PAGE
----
Thursday, May 21, 2020

Digital Balticon Schedule for This Weekend!

This weekend is Balticon, a convention put on by the Maryland Regional Science Fiction & Fantasy Society. We can't gather in place thanks to the pandemic, but we can meet online. Balticon will be free to everyone who signs up on their website. After signing up, you can drop into whatever panels, talks, and readings you like from their entire offering.

The upside of the digital convention is that now anybody from around the world can see the programming and ask questions. Given how late some programming goes, it'll welcome folks from distant time zones. And it's free to everyone.

I'll be doing a few items with them. This is my first digital convention and I'm quite excited for how it will go.

Does anything on my schedule grab your interest?

So What is Horror?
Friday May 22, 10:00 PM US EST
Chad Eric Smith (Moderator), L. Marie Wood, Lee Murray, Alan Smale, John Wiswell
What is it that makes horror a distinct genre, and what experience are audiences seeking to get out of it? How has our definition of what constitutes "horror" changed over time? How do ideas and concepts break out from horror into other genres, such as paranormal romance and urban fantasy, and what makes horror's use of them different?

How Contemporary Fears Shape Apocalyptic Fiction
Sunday May 24, 1:00 PM US EST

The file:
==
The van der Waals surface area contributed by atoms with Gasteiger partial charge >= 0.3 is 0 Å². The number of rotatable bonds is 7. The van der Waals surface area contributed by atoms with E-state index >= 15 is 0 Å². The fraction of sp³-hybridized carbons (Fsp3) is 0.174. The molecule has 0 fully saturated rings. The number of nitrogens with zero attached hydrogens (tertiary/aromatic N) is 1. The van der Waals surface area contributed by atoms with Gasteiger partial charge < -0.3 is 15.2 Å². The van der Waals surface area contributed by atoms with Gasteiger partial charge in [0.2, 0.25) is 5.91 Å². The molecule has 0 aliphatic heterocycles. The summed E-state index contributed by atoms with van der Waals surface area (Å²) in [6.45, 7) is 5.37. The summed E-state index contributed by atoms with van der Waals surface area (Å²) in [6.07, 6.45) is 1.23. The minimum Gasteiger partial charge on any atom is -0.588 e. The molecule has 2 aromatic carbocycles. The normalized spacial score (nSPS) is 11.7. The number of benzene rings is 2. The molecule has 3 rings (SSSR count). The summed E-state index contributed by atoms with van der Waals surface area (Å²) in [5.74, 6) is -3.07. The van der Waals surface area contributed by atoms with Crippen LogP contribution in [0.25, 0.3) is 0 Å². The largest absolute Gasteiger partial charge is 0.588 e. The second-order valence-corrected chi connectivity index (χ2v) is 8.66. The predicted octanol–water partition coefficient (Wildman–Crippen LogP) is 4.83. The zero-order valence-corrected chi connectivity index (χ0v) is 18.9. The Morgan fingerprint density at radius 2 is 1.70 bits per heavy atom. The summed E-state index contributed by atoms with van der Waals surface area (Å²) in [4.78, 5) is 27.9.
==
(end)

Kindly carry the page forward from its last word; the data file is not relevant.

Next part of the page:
D.H. Aire (Moderator), Kelly E. Dwyer, John Wiswell, Hildy Silverman
From nuclear war to disease to computers run amok, horror and apocalyptic fiction hold a mirror up to society's fears and show us just how badly things can go wrong. How have the terrors of different eras shaped stories of the end times, and how do different ways of portraying them affect their respective audiences?

Cultures Are Not Monoliths
Sunday May 24, 5:00 PM US EST
Don Sakers (Moderator), Stephanie Burke, Melissa Scott, Vivian Shaw, John Wiswell
In science fiction and fantasy, members of cultures are often presented with the same traits, regardless of regional and class distinctions. This can be a result of poor worldbuilding, pacing issues, limited space, or authorial neglect. How can creators add nuance and variety to their imagined societies, and what are good ways to portray this to their audience?

Reading: Ken Schrader and John Wiswell
Monday May 25, 1:00 PM US EST
Two writers share an hour reading from their short stories.
Counter est. March 2, 2008